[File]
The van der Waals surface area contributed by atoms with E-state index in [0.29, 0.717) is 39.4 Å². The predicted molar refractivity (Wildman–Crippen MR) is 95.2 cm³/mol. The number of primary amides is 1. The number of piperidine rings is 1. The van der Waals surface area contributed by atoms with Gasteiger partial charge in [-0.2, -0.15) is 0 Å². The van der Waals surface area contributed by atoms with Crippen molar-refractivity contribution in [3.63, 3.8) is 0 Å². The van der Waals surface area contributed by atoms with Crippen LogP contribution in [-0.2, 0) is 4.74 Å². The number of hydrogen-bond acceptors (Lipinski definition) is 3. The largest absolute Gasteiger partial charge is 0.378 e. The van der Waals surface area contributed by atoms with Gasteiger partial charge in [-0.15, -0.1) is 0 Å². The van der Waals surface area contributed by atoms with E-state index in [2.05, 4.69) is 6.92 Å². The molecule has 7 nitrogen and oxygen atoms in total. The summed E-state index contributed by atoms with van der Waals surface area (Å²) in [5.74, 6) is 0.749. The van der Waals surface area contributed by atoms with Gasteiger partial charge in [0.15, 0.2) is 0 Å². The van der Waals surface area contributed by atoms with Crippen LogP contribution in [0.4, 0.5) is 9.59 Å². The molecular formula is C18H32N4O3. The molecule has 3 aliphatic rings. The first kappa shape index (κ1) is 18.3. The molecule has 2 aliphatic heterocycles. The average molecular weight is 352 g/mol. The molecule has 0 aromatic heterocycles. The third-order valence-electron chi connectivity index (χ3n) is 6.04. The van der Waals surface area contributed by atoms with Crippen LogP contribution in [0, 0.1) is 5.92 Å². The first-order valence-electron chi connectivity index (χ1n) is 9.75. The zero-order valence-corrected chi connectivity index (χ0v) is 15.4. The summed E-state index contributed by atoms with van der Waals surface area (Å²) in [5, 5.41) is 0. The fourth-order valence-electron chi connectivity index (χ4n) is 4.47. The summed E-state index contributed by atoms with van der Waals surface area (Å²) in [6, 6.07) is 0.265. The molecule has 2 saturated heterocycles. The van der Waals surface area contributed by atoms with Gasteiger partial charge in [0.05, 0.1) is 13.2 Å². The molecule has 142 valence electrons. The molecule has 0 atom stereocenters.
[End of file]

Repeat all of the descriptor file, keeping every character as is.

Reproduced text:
The van der Waals surface area contributed by atoms with E-state index in [0.29, 0.717) is 39.4 Å². The predicted molar refractivity (Wildman–Crippen MR) is 95.2 cm³/mol. The number of primary amides is 1. The number of piperidine rings is 1. The van der Waals surface area contributed by atoms with Gasteiger partial charge in [-0.2, -0.15) is 0 Å². The van der Waals surface area contributed by atoms with Crippen molar-refractivity contribution in [3.63, 3.8) is 0 Å². The van der Waals surface area contributed by atoms with Crippen LogP contribution in [-0.2, 0) is 4.74 Å². The number of hydrogen-bond acceptors (Lipinski definition) is 3. The largest absolute Gasteiger partial charge is 0.378 e. The van der Waals surface area contributed by atoms with Gasteiger partial charge in [-0.15, -0.1) is 0 Å². The van der Waals surface area contributed by atoms with E-state index in [2.05, 4.69) is 6.92 Å². The molecule has 7 nitrogen and oxygen atoms in total. The summed E-state index contributed by atoms with van der Waals surface area (Å²) in [5.74, 6) is 0.749. The van der Waals surface area contributed by atoms with Gasteiger partial charge in [0.15, 0.2) is 0 Å². The van der Waals surface area contributed by atoms with Crippen LogP contribution in [0.4, 0.5) is 9.59 Å². The molecular formula is C18H32N4O3. The molecule has 3 aliphatic rings. The first kappa shape index (κ1) is 18.3. The molecule has 2 aliphatic heterocycles. The average molecular weight is 352 g/mol. The molecule has 0 aromatic heterocycles. The third-order valence-electron chi connectivity index (χ3n) is 6.04. The van der Waals surface area contributed by atoms with Crippen LogP contribution in [0, 0.1) is 5.92 Å². The first-order valence-electron chi connectivity index (χ1n) is 9.75. The zero-order valence-corrected chi connectivity index (χ0v) is 15.4. The summed E-state index contributed by atoms with van der Waals surface area (Å²) in [5, 5.41) is 0. The fourth-order valence-electron chi connectivity index (χ4n) is 4.47. The summed E-state index contributed by atoms with van der Waals surface area (Å²) in [6, 6.07) is 0.265. The molecule has 2 saturated heterocycles. The van der Waals surface area contributed by atoms with Gasteiger partial charge in [0.05, 0.1) is 13.2 Å². The molecule has 142 valence electrons. The molecule has 0 atom stereocenters.